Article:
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One of the things that gets me hyped when it comes to manga is its ability to reach the younger generation and a diverse group of readers across the world (especially women). Compared to a majority of Western comics, there’s something about manga that drives their attention. A while ago, I read an interview with a manga fan who lived in the United Arab Emirates. She talked about living near a Kinokuniya Bookstore in Dubai, which may reflect the growing diversity of the city. It makes me think about the biggest problem manga outside of Japan has – access that makes BOTH consumers and publishers happy.
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"Why yes, I love the smell of freshly printed manga in the morning."
While buying the latest English volumes of Blue Exorcist and Attack on Titan recently, some thoughts resurfaced on why I still prefer print manga. With JManga biting the dust, people are wondering about the future of manga digitally. To tell you the truth, print is still the primary focus for the manga market overall and a preference that I still love for reasons I’m about to get into below.
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To all you folks who want to draw manga, I found an interesting post on a MangaHelpers sub-forum on Weekly Shonen Jump about how new manga should try to appeal to readers. There’s one snippet I would like to highlight and it’s this:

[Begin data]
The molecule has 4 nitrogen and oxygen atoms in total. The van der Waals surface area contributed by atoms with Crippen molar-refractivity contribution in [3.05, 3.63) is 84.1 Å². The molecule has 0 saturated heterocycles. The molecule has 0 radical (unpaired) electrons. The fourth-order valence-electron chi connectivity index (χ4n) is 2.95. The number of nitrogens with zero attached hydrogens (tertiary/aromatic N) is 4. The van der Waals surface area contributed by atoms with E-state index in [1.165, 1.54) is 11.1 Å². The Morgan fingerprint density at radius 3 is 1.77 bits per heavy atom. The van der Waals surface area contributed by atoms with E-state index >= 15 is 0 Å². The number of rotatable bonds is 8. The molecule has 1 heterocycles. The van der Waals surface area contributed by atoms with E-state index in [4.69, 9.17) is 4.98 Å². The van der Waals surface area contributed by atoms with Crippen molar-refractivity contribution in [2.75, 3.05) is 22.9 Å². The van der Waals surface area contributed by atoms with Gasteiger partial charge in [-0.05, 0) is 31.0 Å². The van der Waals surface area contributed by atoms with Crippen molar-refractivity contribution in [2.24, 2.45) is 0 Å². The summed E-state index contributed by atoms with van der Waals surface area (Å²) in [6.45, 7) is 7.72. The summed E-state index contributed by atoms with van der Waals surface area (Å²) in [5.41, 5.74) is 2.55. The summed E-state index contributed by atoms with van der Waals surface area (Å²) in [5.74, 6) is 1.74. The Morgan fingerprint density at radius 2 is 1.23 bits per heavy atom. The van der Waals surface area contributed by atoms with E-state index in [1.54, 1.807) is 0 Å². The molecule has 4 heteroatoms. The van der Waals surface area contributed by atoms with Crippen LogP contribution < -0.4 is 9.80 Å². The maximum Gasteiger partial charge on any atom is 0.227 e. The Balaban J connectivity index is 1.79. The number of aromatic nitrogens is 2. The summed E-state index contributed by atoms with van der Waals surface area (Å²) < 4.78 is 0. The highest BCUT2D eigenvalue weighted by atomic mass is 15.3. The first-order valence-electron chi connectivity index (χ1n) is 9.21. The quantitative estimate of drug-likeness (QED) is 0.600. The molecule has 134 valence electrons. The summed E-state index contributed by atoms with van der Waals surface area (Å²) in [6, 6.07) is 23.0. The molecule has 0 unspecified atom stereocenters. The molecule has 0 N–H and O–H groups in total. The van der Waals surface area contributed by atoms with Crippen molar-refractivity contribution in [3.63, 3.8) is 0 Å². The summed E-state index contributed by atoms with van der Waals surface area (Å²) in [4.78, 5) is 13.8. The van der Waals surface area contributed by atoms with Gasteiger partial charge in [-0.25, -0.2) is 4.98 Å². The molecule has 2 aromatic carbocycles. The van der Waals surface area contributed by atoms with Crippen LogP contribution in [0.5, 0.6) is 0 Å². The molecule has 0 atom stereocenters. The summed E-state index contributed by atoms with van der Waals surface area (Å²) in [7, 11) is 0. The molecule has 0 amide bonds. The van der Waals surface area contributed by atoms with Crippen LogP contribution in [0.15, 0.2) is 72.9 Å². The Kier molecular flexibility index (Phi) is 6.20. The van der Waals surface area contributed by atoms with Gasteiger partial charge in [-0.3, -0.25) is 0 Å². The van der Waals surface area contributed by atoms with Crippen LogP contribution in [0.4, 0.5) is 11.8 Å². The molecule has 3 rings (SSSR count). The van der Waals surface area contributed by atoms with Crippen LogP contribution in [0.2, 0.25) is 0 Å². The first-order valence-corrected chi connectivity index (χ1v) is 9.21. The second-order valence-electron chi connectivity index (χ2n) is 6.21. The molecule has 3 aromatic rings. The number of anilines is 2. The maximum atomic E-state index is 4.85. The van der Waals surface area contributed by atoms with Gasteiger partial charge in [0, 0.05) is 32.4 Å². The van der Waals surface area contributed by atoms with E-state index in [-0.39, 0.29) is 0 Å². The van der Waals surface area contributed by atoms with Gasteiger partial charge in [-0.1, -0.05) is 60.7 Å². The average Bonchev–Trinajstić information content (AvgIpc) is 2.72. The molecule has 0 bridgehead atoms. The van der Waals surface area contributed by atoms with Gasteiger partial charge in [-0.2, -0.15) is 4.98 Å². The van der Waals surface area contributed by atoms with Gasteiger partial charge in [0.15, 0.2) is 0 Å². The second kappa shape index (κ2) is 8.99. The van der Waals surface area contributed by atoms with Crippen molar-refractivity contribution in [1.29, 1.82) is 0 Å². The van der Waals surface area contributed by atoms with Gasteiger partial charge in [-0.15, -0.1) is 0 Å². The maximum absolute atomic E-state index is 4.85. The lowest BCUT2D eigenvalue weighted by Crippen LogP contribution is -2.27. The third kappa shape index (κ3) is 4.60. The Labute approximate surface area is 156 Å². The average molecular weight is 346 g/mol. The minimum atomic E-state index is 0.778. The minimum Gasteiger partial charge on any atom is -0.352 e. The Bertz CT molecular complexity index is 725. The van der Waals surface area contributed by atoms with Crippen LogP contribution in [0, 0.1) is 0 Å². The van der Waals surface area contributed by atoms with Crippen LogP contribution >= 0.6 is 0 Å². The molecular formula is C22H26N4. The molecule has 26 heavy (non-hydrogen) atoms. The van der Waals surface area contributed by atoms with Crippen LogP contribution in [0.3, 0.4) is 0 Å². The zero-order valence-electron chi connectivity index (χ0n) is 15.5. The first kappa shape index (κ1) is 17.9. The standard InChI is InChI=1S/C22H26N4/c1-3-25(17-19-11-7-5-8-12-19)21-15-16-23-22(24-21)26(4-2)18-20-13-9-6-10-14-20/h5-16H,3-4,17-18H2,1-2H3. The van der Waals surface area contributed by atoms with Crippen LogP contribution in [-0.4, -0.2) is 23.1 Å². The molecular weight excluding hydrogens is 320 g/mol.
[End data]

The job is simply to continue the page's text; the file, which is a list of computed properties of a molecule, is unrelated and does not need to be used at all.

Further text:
"I guess the main question a mangaka needs to ask themselves in order to write a successful manga is ‘Why?’. Why should we care about your manga? Why should we bother to read it beyond the first chapter? And with such a selective magazine (Weekly Shonen Jump), the mangaka better have that question answered before chapter 1 gets published. I think that’s what separates the exceptional mangaka, like (Yuusei) Matsui and (Eiichiro) Oda, from the mediocre. I guess it’s also what defines the expression ‘doing your homework’."
Which leads to another lesson regarding the importance of asking “why”: never stop learning. There’s always something deeper beneath the surface.
You can read the rest of the post as it is pretty in-depth. Makes you think about when the next worldwide smash hit manga will come.
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Originally, this was supposed to be an article about self-awareness and how it could be the key to help saving the manga industry. And then out of the blue, the big digital manga initiative that was considered to be a “savior of manga”, JManga goes kaput. So what now and does Japan even care?
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Yes, this is the only title. Look how pretty Masakazu Katsura’s art is!
On all seriousness, Matt Blind of Rocket Bomber recently asked manga bloggers to give thanks to the manga industry for all their hard work. He also asked folks to highlight what manga titles we’re thankful for on Thanksgiving 2012. I decided to join in on this feast since hey, creators and publishers really do look out for their fans. With a bit of Jimmy Fallon quirkiness, here are some notable manga series (both licensed and a few unlicensed titles) that make me go, "Arigato, Soushite, ARIGATO!"
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